Table 10.6:       Performance Information ‑ Output Group 4

Performance Measure

Unit of

 Measure

2019‑20 Actual

2020‑21 Actual

2021‑22 Target

2022‑23 Target

 

 

 

 

 

 

State Service Employment and Management

 

 

 

 

 

Percentage of assessment/approvals completed within 15 working days1

%

na 

na 

na 

75

Number of public data releases2

Number

5

5

4

5

Percentage of planned projects (key policies, tools and frameworks) developed during the reporting period2

%

na 

95 

100 

95 

 

 

 

 

 

 

Diversity and Inclusion

 

 

 

 

 

Enabling the Aboriginal Employment Strategy ‑ participation rate of Senior Leaders in scheduled Cultural Respect Training3

 

%

na 

20 

Youth recruitment ‑ number of appointments

 

 

 

 

 

Graduates4

Number

17 

31 

20 

24 

School Based Trainees2,5

Number

na 

11 

12 

 

 

 

 

 

 

Notes:

1.    This Performance Measure replaces the previously reported measure ‘Number of assessments/approvals made under delegation from the HoSS as Employer.’ A better measure to reflect the effectiveness of SSMO in this area is to measure the timing of assessments and approvals completed.

2.    2021‑22 Targets have been revised to better reflect year to date performance and likely 2021‑22 outcomes.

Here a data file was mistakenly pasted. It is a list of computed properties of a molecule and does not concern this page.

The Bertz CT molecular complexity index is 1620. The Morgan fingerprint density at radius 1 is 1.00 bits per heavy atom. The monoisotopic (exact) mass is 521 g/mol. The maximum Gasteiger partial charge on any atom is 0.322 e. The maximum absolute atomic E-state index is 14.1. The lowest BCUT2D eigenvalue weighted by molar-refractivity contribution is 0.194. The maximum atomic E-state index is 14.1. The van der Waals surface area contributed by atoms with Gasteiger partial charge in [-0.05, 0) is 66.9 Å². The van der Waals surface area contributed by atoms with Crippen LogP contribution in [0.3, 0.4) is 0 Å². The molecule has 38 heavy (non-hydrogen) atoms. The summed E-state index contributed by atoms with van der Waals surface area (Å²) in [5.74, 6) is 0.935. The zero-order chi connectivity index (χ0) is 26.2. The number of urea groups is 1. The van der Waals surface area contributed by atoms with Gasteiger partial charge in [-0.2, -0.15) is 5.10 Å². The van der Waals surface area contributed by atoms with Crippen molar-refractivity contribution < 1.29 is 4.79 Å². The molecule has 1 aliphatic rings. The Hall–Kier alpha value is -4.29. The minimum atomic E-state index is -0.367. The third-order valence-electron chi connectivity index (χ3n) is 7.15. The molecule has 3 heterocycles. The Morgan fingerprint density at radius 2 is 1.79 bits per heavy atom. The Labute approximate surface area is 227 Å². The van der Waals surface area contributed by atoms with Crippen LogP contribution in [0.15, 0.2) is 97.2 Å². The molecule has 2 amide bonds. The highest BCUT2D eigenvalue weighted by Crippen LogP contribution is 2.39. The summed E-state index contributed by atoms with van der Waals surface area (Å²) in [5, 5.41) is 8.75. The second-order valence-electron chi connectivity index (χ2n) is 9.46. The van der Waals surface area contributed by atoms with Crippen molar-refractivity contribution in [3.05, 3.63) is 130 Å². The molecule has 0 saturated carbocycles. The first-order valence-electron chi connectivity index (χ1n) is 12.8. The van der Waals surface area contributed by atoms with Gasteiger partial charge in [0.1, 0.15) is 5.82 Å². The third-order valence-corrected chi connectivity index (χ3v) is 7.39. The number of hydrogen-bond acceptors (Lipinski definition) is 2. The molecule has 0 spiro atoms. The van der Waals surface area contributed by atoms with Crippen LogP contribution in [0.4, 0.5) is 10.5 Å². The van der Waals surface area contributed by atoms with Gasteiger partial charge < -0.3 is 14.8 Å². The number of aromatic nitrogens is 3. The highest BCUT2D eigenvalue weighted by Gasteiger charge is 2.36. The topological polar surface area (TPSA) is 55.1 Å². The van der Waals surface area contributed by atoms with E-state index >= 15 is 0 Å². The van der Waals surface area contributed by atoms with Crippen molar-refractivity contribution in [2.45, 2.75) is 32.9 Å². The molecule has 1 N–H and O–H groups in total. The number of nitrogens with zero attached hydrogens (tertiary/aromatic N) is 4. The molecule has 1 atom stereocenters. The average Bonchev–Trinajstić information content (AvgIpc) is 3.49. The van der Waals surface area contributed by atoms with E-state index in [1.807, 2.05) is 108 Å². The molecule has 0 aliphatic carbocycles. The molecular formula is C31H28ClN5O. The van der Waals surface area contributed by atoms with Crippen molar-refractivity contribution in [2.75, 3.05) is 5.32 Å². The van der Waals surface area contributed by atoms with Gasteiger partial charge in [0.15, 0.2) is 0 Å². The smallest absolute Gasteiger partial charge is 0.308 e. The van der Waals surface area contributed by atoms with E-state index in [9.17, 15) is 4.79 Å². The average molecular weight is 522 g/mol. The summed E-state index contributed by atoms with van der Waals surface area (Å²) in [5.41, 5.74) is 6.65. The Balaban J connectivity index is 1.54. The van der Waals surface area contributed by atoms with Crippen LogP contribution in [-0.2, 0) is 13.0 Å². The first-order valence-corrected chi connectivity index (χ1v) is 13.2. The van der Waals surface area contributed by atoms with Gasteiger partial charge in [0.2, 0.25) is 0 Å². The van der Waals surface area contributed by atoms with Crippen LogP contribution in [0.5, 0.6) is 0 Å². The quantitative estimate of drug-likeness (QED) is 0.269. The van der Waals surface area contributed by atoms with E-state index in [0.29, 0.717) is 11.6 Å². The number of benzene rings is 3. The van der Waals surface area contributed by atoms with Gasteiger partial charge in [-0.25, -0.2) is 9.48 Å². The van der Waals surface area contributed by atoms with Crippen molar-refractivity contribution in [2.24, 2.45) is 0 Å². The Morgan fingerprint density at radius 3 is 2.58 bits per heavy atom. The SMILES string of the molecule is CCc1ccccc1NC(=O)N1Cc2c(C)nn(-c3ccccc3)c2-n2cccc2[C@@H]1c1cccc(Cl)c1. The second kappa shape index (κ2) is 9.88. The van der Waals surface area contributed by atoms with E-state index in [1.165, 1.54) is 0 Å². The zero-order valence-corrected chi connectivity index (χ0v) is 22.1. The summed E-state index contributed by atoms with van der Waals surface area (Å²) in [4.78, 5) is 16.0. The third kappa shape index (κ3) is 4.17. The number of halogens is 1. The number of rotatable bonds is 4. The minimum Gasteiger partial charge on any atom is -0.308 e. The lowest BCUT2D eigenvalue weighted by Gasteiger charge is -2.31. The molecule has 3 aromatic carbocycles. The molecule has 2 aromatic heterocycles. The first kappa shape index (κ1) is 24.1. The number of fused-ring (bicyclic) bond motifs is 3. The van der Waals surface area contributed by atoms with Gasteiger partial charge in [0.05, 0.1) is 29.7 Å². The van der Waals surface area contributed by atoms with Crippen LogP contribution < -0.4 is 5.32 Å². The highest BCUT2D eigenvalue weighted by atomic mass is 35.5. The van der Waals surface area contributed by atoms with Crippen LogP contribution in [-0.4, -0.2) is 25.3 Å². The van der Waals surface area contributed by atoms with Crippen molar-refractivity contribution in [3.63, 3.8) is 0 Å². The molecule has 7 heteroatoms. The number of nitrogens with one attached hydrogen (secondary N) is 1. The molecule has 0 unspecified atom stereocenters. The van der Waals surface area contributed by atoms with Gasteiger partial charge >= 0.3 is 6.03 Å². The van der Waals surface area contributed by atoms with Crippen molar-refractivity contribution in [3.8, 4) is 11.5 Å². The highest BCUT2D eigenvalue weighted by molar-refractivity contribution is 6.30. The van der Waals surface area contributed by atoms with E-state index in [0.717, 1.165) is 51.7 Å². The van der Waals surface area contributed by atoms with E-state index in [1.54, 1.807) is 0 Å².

3.    Since launching the Cultural Respect training in 2020‑21, 14 sessions have been delivered for 269 participants.

4.    This reflects the graduate intake to the Tasmanian State Service central graduate pool recruitment program and excludes any separate agency recruitment programs.

5.    The 2020‑21 School Based Trainee recruitment program was disrupted due to the COVID‑19 pandemic.

Output Group 5:    Security and Emergency Management

5.1 Security and Emergency Management

This Output leads and coordinates whole‑of‑government policy initiatives that enable the Tasmanian Government to achieve its priorities in security and emergency management. This Output is provided by the Office of Security and Emergency Management, working closely with emergency services, other government agencies, non‑government organisations and the community. OSEM manages projects and provides policy advice to Government regarding prevention, preparedness, response and recovery arrangements for natural hazards and security related threats.


Table 10.7:       Performance Information ‑ Output Group 5

Performance Measure

Unit of

 Measure

2019‑20 Actual

2020‑21 Actual

2021‑22 Target

2022‑23 Target

 

 

 

 

 

 

Security and Emergency Management

 

 

 

 

 

Response time to Local Government or State Agencies in grant activation1,2

Business Days

1.22 

1.25 

2.00 

<5

Policy, project and program advice and implementation meets the expectations of stakeholders3

%

na 

na 

>80

>80

Low ineligibility rate in the Tasmanian Government’s Disaster Recovery Funding Arrangements claim2,4

%

2.27

1.04

0.49

<5

 

 

 

 

 

 

Notes:

1.    This Performance Measure refers to the average number of full business days, or part thereof, between a request from a Local Government or State Government agency and the beginning of activation processes, or the closing of a request due to ineligibility. This might include providing advice about eligibility or requesting additional information to progress the activation process. Cases where contact is initiated by the Department are counted as one day.